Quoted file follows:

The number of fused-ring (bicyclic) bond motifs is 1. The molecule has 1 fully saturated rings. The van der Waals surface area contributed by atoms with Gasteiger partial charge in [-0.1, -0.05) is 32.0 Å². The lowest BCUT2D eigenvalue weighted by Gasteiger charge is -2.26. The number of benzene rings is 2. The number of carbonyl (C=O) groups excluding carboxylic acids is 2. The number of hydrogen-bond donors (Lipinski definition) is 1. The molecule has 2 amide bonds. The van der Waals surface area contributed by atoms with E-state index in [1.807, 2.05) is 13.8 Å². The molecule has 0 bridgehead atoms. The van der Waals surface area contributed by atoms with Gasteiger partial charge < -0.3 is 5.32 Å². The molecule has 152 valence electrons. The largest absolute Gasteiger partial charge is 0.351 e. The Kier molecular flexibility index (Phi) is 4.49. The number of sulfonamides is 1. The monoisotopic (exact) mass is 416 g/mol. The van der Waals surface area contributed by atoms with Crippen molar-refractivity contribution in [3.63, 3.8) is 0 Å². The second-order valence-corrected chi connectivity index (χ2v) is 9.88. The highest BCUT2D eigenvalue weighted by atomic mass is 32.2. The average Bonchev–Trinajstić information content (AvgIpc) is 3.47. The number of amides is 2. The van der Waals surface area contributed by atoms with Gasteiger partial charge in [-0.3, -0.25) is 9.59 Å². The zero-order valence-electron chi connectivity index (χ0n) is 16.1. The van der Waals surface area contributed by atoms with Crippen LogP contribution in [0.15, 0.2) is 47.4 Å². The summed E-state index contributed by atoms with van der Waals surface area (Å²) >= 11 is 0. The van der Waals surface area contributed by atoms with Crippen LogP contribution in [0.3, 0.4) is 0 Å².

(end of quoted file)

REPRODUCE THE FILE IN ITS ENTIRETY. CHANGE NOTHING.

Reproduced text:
The number of fused-ring (bicyclic) bond motifs is 1. The molecule has 1 fully saturated rings. The van der Waals surface area contributed by atoms with Gasteiger partial charge in [-0.1, -0.05) is 32.0 Å². The lowest BCUT2D eigenvalue weighted by Gasteiger charge is -2.26. The number of benzene rings is 2. The number of carbonyl (C=O) groups excluding carboxylic acids is 2. The number of hydrogen-bond donors (Lipinski definition) is 1. The molecule has 2 amide bonds. The van der Waals surface area contributed by atoms with E-state index in [1.807, 2.05) is 13.8 Å². The molecule has 0 bridgehead atoms. The van der Waals surface area contributed by atoms with Gasteiger partial charge < -0.3 is 5.32 Å². The molecule has 152 valence electrons. The largest absolute Gasteiger partial charge is 0.351 e. The Kier molecular flexibility index (Phi) is 4.49. The number of sulfonamides is 1. The monoisotopic (exact) mass is 416 g/mol. The van der Waals surface area contributed by atoms with Crippen molar-refractivity contribution in [3.63, 3.8) is 0 Å². The second-order valence-corrected chi connectivity index (χ2v) is 9.88. The highest BCUT2D eigenvalue weighted by atomic mass is 32.2. The average Bonchev–Trinajstić information content (AvgIpc) is 3.47. The number of amides is 2. The van der Waals surface area contributed by atoms with Gasteiger partial charge in [-0.3, -0.25) is 9.59 Å². The zero-order valence-electron chi connectivity index (χ0n) is 16.1. The van der Waals surface area contributed by atoms with Crippen LogP contribution in [0.15, 0.2) is 47.4 Å². The summed E-state index contributed by atoms with van der Waals surface area (Å²) >= 11 is 0. The van der Waals surface area contributed by atoms with Crippen LogP contribution in [0.3, 0.4) is 0 Å².